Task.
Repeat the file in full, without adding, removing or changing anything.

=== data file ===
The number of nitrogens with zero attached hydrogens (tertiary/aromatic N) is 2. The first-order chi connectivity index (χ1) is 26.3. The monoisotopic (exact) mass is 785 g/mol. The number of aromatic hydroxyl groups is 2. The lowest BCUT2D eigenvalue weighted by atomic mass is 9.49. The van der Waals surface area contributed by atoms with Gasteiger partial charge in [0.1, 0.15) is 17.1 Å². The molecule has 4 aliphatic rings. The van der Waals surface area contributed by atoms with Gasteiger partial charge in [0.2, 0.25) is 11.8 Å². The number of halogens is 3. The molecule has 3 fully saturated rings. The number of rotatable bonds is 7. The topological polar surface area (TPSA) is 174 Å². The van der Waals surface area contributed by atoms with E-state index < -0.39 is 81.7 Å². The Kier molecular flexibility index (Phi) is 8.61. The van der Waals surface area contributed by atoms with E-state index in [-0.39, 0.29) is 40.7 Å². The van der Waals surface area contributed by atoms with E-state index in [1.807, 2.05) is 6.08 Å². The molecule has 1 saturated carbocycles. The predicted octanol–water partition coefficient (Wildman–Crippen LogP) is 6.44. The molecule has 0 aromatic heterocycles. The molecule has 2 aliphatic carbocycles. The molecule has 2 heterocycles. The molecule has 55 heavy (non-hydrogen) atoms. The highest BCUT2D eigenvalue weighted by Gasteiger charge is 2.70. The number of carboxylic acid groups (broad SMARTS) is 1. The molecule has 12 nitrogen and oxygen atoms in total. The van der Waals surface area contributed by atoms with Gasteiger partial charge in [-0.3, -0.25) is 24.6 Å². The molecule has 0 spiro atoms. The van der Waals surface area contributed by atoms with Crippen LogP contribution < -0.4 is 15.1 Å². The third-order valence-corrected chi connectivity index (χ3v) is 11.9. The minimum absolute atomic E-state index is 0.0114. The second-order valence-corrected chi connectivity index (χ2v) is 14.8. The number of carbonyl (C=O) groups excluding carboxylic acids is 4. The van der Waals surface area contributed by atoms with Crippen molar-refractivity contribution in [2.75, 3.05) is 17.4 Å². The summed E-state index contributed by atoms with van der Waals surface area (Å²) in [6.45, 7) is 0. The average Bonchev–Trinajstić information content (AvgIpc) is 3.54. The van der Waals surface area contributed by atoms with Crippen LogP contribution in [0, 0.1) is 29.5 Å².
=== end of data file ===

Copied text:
The number of nitrogens with zero attached hydrogens (tertiary/aromatic N) is 2. The first-order chi connectivity index (χ1) is 26.3. The monoisotopic (exact) mass is 785 g/mol. The number of aromatic hydroxyl groups is 2. The lowest BCUT2D eigenvalue weighted by atomic mass is 9.49. The van der Waals surface area contributed by atoms with Gasteiger partial charge in [0.1, 0.15) is 17.1 Å². The molecule has 4 aliphatic rings. The van der Waals surface area contributed by atoms with Gasteiger partial charge in [0.2, 0.25) is 11.8 Å². The number of halogens is 3. The molecule has 3 fully saturated rings. The number of rotatable bonds is 7. The topological polar surface area (TPSA) is 174 Å². The van der Waals surface area contributed by atoms with E-state index < -0.39 is 81.7 Å². The Kier molecular flexibility index (Phi) is 8.61. The van der Waals surface area contributed by atoms with E-state index in [-0.39, 0.29) is 40.7 Å². The van der Waals surface area contributed by atoms with E-state index in [1.807, 2.05) is 6.08 Å². The molecule has 1 saturated carbocycles. The predicted octanol–water partition coefficient (Wildman–Crippen LogP) is 6.44. The molecule has 0 aromatic heterocycles. The molecule has 2 aliphatic carbocycles. The molecule has 2 heterocycles. The molecule has 55 heavy (non-hydrogen) atoms. The highest BCUT2D eigenvalue weighted by Gasteiger charge is 2.70. The number of carboxylic acid groups (broad SMARTS) is 1. The molecule has 12 nitrogen and oxygen atoms in total. The van der Waals surface area contributed by atoms with Gasteiger partial charge in [-0.3, -0.25) is 24.6 Å². The molecule has 0 spiro atoms. The van der Waals surface area contributed by atoms with Crippen LogP contribution < -0.4 is 15.1 Å². The third-order valence-corrected chi connectivity index (χ3v) is 11.9. The minimum absolute atomic E-state index is 0.0114. The second-order valence-corrected chi connectivity index (χ2v) is 14.8. The number of carbonyl (C=O) groups excluding carboxylic acids is 4. The van der Waals surface area contributed by atoms with Crippen molar-refractivity contribution in [2.75, 3.05) is 17.4 Å². The summed E-state index contributed by atoms with van der Waals surface area (Å²) in [6.45, 7) is 0. The average Bonchev–Trinajstić information content (AvgIpc) is 3.54. The van der Waals surface area contributed by atoms with Crippen LogP contribution in [0, 0.1) is 29.5 Å².